A career creative in design and advertising, I started out back in 1987, straight from college, as not much more than a tea boy at a design studio in Bournville. Spending more time in school wasn't for me. Since those very different times, I've seen this industry routinely turn itself inside out every few years and remained part of it continuously. From drawing boards to laptops; brochures and leaflets to websites and emails; from advertising to more and more and yet more advertising; from gut feel and long shots to big data and AI. I’ve spent my career working for small to medium-sized agencies in the Midlands for local, national and international clients of all shapes and sizes. I've conceived ideas and followed them through to be every kind of output imaginable – from beer mats to national TV campaigns and everything in-between. I do like to think I make a pretty decent cup of tea but, since those humble beginnings, I’ve worn lots of different hats: setting up and running artwork studios; orchestrating successful pitches for international clients against world-class competition; designing and project managing enterprise-level web builds; devising and curating complex brand roll-outs for public and private sector organisations; co-founding and nurturing a successful creative agency from nothing; being Creative Director of an agency with offices on opposite sides of the world and I’m always ready to try on something new. Most recently, I’ve discovered I’m a fairly handy speech writer. It's a journey, no doubt about it, and latterly it feels as if the industry resembles more of a science than anything approaching art. But it's the art that drew me in, and it's the art that keeps me interested. The projects here are my favourites of the ones I can remember and still have access to. Some entries are all my own work, some are the output of creative departments I have curated. They all demonstrate my creative aesthetic. I'm not attached to an agency or studio any more, I'm a gun-for-hire, as they say. A very good friend I used to work for said to me when we were discussing this move “Why don’t you just be Steve? That’s what people like about you.” So here I am. If you like what you see and here and want to talk about a project, give me a call on +44 (0)7881 955493 or email firstname.lastname@example.orgLocked Pro Plan feature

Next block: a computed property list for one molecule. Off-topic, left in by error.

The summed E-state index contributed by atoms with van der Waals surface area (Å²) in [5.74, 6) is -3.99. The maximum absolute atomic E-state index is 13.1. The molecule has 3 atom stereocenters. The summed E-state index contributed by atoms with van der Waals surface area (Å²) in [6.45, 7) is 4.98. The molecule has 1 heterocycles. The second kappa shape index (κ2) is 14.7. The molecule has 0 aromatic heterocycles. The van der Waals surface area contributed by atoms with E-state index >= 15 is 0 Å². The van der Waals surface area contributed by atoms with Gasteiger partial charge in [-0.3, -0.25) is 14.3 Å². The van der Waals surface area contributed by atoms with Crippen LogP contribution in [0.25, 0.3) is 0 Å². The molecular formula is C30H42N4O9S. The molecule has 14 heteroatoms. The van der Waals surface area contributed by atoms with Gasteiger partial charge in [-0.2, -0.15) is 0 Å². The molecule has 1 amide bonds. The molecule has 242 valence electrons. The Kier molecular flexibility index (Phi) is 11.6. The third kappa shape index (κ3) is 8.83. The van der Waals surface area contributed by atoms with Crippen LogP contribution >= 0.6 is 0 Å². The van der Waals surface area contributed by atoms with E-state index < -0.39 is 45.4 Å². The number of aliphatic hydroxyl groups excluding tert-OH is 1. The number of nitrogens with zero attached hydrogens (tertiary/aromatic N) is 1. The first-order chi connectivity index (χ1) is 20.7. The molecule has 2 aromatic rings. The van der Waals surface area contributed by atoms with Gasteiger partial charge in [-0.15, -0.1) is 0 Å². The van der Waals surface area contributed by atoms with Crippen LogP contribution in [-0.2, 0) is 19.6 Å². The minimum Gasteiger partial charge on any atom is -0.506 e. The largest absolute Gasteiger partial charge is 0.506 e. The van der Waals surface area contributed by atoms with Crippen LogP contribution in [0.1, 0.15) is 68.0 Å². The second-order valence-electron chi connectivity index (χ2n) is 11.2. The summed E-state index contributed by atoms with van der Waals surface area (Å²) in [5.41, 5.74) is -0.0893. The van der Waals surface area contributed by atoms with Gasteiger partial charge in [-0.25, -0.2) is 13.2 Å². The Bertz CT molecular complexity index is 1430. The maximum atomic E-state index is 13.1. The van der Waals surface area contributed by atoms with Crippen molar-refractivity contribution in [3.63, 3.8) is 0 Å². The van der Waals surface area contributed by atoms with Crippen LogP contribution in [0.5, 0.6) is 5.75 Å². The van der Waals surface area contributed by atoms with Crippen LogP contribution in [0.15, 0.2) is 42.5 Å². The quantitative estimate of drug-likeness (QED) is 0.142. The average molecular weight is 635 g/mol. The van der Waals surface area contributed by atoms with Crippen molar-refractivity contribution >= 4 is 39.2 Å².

Curator and arbiter-in-chief of creative output for this burgeoning agency with offices in Bromsgrove, UK and Brisbane, Australia. Superdream is a full-service communications agency on a quest to defeat normal. We exist to excite our clients and challenge what they think is possible. Driving traffic, conversions, footfall, engagement and exceeding expectations as a direct result. Superdream. Defeat Normal.